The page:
I love the idea of EVs but find the entire movement intriguing. Like a lot of things of the current era, this movement seems to be built on emotion rather than facts. I thought about penning my thoughts on the challenges for the EV movement to stop becoming a copy of the solar or wind power movement, fail to deliver the promise!
Industries that have grown rapidly have one element in common; commoditised and proven technology as the backbone.
Broadband has made a plethora of industries possible, from OTT, video conferencing, e-commerce etc. Plenty of pioneers are coming up with ideas of how they can use the technology to build their business. The base broadband technology is now a robust platform and commoditised as well.
Similarly, the digital image sensor made wonders possible in the imaging industry. The growth of digital imaging has spurred the growth of not just imaging but a whole host of innovative concepts built on imaging; TikTok, youtube, Instagram, etc. The possibilities thrown up are immense. Sensor technology is cheap and almost a commodity.
The IC engine based auto industry evolved in a similar manner, built on the internal combustion engine and powered by oil. Both are commodities today (and always have been even during the early days) and have been the backbone of the growth of the sector.
In each of these cases, the patterns have been familiar; there is a technology breakthrough or invention that can be scaled up and soon becomes a large scale/commodity/utility. Pioneers then build innovative solutions using this technology and other very smart people build a scale out of these ideas. You can read at length about this from Simon Wardley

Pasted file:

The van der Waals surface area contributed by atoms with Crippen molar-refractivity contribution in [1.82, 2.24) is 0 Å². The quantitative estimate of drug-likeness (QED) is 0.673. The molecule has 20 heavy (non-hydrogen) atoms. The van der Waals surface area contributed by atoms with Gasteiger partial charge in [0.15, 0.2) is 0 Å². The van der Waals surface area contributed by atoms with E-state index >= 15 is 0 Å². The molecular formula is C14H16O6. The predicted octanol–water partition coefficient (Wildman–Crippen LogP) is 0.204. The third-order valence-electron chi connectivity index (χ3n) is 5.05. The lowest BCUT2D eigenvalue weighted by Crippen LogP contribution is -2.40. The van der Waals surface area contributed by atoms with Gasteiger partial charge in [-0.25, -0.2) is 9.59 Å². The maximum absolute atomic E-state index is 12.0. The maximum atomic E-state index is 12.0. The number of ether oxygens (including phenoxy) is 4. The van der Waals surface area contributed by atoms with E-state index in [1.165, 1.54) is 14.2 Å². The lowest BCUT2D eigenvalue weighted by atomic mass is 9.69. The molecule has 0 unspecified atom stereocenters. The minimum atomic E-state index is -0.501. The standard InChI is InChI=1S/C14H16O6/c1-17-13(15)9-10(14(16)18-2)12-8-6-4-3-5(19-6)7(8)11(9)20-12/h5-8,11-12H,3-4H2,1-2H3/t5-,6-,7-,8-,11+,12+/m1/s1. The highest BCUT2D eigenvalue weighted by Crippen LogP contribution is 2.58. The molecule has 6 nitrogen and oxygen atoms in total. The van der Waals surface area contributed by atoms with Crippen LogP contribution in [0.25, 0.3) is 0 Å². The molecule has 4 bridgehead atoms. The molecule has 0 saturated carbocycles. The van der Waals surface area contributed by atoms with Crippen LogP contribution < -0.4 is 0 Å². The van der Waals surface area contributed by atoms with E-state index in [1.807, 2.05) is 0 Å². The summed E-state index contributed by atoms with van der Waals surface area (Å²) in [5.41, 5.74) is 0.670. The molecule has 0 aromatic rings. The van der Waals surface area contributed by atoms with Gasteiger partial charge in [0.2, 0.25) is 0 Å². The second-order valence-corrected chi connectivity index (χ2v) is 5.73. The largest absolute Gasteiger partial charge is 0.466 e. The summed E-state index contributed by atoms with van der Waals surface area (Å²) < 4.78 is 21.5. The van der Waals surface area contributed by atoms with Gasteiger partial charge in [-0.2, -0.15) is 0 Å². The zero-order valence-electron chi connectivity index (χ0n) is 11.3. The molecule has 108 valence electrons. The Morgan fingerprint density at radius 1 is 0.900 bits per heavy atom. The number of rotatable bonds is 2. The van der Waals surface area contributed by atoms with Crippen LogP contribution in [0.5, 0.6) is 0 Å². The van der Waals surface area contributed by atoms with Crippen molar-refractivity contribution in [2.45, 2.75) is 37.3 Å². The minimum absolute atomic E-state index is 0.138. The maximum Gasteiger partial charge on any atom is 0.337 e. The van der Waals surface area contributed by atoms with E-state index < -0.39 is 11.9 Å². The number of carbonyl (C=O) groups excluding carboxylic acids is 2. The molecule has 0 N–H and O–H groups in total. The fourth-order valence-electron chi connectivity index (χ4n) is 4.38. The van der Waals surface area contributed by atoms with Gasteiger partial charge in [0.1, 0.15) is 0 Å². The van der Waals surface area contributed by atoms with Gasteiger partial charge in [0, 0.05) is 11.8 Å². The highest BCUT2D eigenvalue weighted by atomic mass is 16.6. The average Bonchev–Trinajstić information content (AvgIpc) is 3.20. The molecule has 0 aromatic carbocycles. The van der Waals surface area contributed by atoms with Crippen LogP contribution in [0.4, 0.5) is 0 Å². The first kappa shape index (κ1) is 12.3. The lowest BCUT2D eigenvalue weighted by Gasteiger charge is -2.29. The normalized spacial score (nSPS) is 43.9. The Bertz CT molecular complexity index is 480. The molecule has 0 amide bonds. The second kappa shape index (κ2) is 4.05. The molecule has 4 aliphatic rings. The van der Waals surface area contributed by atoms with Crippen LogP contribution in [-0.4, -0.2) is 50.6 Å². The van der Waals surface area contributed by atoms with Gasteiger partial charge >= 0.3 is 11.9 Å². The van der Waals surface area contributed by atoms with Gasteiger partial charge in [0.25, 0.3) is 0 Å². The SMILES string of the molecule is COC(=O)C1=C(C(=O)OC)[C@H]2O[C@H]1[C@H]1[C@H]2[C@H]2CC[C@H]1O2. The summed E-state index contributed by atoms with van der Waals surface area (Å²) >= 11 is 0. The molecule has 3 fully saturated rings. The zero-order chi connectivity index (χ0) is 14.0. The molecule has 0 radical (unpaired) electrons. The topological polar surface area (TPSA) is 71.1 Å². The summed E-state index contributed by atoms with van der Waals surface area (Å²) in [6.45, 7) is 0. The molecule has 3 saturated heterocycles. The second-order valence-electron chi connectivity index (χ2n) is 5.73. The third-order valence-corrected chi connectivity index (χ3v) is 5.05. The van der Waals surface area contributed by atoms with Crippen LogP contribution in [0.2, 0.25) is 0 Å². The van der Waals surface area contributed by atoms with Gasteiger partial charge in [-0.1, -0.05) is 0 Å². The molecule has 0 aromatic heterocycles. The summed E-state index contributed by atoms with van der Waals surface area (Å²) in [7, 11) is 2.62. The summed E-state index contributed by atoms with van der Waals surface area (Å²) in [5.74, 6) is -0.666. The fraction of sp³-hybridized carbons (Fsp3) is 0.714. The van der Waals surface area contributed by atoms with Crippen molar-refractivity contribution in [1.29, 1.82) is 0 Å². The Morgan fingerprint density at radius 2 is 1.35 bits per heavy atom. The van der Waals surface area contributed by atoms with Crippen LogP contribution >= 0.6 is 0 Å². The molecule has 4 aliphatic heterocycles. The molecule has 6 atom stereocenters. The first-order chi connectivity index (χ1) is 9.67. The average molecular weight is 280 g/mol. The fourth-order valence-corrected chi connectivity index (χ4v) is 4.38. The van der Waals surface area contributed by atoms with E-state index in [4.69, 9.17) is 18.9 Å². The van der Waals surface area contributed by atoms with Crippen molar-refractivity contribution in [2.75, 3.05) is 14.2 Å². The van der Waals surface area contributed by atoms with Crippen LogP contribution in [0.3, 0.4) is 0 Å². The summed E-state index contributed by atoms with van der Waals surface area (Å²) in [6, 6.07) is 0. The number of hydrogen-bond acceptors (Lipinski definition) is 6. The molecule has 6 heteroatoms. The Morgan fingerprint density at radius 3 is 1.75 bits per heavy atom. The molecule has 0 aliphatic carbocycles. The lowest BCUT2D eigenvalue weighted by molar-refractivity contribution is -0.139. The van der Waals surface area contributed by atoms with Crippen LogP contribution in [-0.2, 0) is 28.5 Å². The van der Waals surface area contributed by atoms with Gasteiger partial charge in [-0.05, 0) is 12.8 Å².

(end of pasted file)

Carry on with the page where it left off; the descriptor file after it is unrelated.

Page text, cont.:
Unfortunately not every sector has tried to evolve based on this formula. The solar power sector is one such example; before solar panel technology became robust, the industry was hailed and to date, it hasn’t created the impact. It’s not clear when panels will become a reliable commodity.
Similar is the story with wind power. The industry continues to be custom-built. With no commodity element involved.
The EV industry is going through a similar phase. The energy source is in the pioneering stage and needs to scale up first as a viable business (the battery business is not yet viable without subsidies and something like hydrogen is still a POC), before it becomes a commodity around which all other innovations can happen. Meanwhile, the drive goes on, fuelled by environmental sustainability and global warming fears.
If environmental sustainability and global warming fears are the real drivers, could there be different strategies? Rather than spend billions in experimental vehicles that suck investor money red, shouldn’t funding go into developing better batteries?
As of now, Ola will build a million scooters a month, the batteries of which will be unrecyclable in a few years. It will utilize power from inefficient power utilities and the viability will in part be funded by subsidies from the government. Not a very green solution is it?
Maybe the alternate is to establish public transport that runs on electricity, put an electric motor in the bus and have overhead cable supply power using a pantograph. This will avoid the huge cost of batteries and make electric buses viable. In India, there is a spillover benefit, buses will stick to lanes!
Do we abandon the EV sector? Certainly not, but the optimism is misplaced. Rather than investing in the vehicle manufacturers, invest in energy source start-ups; people working on more efficient and green batteries and alternative power sources that have the potential to become commodities (and not rely on rare minerals that are available in limited geography).
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Krishnan is a leading innovation consultant and focuses on helping people and organizations innovate and build capabilities for innovation. He brings over 25 years of experience in the industry and consulting. You can reach him by phone / WhatsApp: +919791033967 or email: firstname.lastname@example.org